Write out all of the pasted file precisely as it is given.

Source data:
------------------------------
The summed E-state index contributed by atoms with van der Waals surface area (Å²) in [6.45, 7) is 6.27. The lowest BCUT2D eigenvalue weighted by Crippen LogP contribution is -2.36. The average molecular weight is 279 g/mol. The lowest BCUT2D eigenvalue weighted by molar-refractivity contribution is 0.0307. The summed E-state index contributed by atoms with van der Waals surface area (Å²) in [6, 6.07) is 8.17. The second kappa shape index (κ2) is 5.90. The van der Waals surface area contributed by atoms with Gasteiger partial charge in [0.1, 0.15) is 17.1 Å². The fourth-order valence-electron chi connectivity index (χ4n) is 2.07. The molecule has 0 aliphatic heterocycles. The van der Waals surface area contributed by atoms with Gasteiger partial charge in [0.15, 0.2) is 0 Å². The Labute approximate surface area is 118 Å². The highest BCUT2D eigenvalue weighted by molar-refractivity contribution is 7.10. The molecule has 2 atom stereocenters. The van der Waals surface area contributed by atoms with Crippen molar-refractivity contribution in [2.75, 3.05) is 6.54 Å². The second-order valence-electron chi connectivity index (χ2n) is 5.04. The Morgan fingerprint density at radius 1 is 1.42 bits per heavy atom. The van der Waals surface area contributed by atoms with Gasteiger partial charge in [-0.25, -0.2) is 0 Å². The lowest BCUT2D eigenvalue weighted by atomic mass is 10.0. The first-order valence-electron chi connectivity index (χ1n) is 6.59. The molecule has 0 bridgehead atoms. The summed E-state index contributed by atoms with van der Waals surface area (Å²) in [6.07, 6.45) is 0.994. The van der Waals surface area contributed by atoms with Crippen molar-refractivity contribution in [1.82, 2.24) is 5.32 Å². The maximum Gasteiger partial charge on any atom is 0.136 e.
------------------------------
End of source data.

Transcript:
The summed E-state index contributed by atoms with van der Waals surface area (Å²) in [6.45, 7) is 6.27. The lowest BCUT2D eigenvalue weighted by Crippen LogP contribution is -2.36. The average molecular weight is 279 g/mol. The lowest BCUT2D eigenvalue weighted by molar-refractivity contribution is 0.0307. The summed E-state index contributed by atoms with van der Waals surface area (Å²) in [6, 6.07) is 8.17. The second kappa shape index (κ2) is 5.90. The van der Waals surface area contributed by atoms with Gasteiger partial charge in [0.1, 0.15) is 17.1 Å². The fourth-order valence-electron chi connectivity index (χ4n) is 2.07. The molecule has 0 aliphatic heterocycles. The van der Waals surface area contributed by atoms with Gasteiger partial charge in [0.15, 0.2) is 0 Å². The Labute approximate surface area is 118 Å². The highest BCUT2D eigenvalue weighted by molar-refractivity contribution is 7.10. The molecule has 2 atom stereocenters. The van der Waals surface area contributed by atoms with Crippen molar-refractivity contribution in [2.75, 3.05) is 6.54 Å². The second-order valence-electron chi connectivity index (χ2n) is 5.04. The Morgan fingerprint density at radius 1 is 1.42 bits per heavy atom. The van der Waals surface area contributed by atoms with Gasteiger partial charge in [-0.25, -0.2) is 0 Å². The lowest BCUT2D eigenvalue weighted by atomic mass is 10.0. The first-order valence-electron chi connectivity index (χ1n) is 6.59. The molecule has 0 bridgehead atoms. The summed E-state index contributed by atoms with van der Waals surface area (Å²) in [6.07, 6.45) is 0.994. The van der Waals surface area contributed by atoms with Crippen molar-refractivity contribution in [1.82, 2.24) is 5.32 Å². The maximum Gasteiger partial charge on any atom is 0.136 e.